Texas bully-girl tactics hand the first round to Clinton's wimp: Patrick Cockburn in Houston on a woman whose clout could swing a Senate race

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The Independent Online
KAY Bailey Hutchison, who has an even chance of winning the Senate race in Texas for the Republicans, stands by her lie-detector test. She says it proves she is telling the truth when she denies battering a former aide, Sharon Ammann, with a notebook.

Ammann says it happened when she was working for Hutchison, the State Treasurer, and had failed to find the telephone number of a Hutchison campaign contributor. 'Kay just became irate and she pounded on the desk and she was screaming and shaking her finger,' she says. 'Then she came over with this kind of a notebook and just hit me repeatedly, with every word she spoke, on my left arm.'

As daughter of the former Texas governor John Connally, Ammann was in a position to have her allegations heard. Her father arranged for her to take her own lie-detector test, which she passed. She appeared on television to demonstrate Hutchison's attack, looking, an observer in Houston said, 'like she was swatting invisible killer bees'.

Four other former Hutchison staffers also complained of being manhandled by her, emphasising in particular the strength of her pinch. 'She was famous for what was called 'the death grip',' said one. Hutchison herself insists it is all a conspiracy by rival Republicans. 'I never hit anybody in my whole life.'

The allegations have damaged but not crippled Hutchison's campaign to defeat the Democrats in a Senate race that is the first serious electoral test for Bill Clinton since he arrived in the White House. Voting began yesterday.

The centre of opposition to Clinton's policies are the 43 Senate Republicans, and he does not want their numbers reinforced. It was their filibuster that defeated his economic stimulus package last month, and a victory in Texas would lift Republican morale.

The election was always going to be hard-fought. It follows Clinton's appointment as Treasury Secretary of Senator Lloyd Bentsen, previously the most powerful Democrat in the state.

From the beginning, everything went wrong for the Democrats. Ann Richards, the popular Democratic Governor, had rapidly to find a replacement for Bentsen, who was willing to fight an immediate election. All now say she made a poor job of it when she appointed Bob Kreuger, a former professor of English and a conservative Democrat. Senator Kreuger has the reputation of a man so keen to keep in with all sides that, when he stood for election in the 1980s, his opponent carried around a model rubber spine to demonstrate Kreuger's lack of backbone. Even so, Kreuger might this morning have been looking forward to six years in the Senate if the election held yesterday had been run on a first past the post basis. All the polls show him picking up the most votes, but in Texas you need 51 per cent of votes cast and he will fall well short. As a result, he faces a run-off election on 5 June, when his opponent is likely to be Kay Hutchison; without Sharon Amman's revelations, she would probably be favourite. The conventional wisdom in Washington is that after their defeat in the presidential election, the Republicans in the 1990s will be like the Democrats in the 1970s: too busy fighting among themselves to take on anybody else. So far, Hutchison's efforts to accommodate all factions look unpromising: last week she was denounced on the same day by pro- and anti-abortion groups, each accusing her of betrayal.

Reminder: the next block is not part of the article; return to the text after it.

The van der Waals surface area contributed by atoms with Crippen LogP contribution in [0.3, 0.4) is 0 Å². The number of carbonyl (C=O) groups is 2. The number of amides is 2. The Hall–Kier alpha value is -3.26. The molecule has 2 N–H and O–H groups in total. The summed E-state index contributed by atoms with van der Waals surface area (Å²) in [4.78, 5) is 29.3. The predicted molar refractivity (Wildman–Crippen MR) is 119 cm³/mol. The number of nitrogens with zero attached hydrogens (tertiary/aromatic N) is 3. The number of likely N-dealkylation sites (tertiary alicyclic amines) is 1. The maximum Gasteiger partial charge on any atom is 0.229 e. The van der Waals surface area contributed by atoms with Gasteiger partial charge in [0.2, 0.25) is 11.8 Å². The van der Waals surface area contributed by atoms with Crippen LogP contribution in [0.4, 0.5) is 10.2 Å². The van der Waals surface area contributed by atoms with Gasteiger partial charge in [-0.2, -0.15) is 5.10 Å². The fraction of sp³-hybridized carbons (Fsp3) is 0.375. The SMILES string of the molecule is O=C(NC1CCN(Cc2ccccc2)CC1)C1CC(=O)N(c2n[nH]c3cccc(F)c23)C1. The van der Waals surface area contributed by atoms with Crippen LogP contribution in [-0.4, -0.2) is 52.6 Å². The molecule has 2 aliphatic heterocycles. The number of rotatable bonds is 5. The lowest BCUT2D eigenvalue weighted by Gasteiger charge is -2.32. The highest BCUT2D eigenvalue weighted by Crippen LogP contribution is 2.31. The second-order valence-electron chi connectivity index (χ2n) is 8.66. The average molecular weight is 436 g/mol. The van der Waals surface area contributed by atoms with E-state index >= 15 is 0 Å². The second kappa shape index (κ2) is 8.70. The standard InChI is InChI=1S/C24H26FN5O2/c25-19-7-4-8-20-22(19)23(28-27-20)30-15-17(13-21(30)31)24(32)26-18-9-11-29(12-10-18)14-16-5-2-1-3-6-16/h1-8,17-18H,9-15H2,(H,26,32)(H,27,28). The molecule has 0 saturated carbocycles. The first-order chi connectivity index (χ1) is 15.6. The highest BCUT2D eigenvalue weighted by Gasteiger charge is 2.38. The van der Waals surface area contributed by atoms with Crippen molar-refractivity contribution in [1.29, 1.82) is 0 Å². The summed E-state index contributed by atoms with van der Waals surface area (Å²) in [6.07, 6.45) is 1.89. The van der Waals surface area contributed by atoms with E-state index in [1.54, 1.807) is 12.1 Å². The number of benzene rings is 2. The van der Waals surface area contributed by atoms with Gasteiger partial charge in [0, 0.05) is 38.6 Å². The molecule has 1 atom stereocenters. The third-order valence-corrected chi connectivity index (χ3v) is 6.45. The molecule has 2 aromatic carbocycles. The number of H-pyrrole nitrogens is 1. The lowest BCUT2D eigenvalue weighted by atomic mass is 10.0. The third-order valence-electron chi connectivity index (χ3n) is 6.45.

Kreuger, for his part, wants to avoid being cornered on where he stands in relation to Clinton, whose economic programme is not popular in Texas. In the Senate, Kreuger voted against large parts of it, and he has evidently received the nod from the White House that his dissent will be tolerated if it helps him win election. The President has gone so far as to make a video in which he declares his trust in Kreuger, although this is being shown only to the party faithful. Even so, black politicians in Houston say they do not see why they should mobilise their voters to support a Democrat who votes with Republicans.

All this equivocation is going down badly with voters; in another year, one of the other 22 candidates might have made a breakthrough. That they have not is largely thanks to David Koresh and the siege at Waco. For two months, the story dominated Texas news. 'It was the biggest thing to happen in Texas since Kennedy was shot,' said a local radio journalist. Texans watched what was happening in Waco to the exclusion of television advertising and electioneering.

There is one other curious aspect to the election. Apart from David Koresh, the Texas personality repeatedly spotted on television in recent weeks is Ross Perot. His poll ratings are higher than ever, and one of his former advisers, Richard Fisher, is standing. A win is thought unlikely, however.

(Photograph omitted)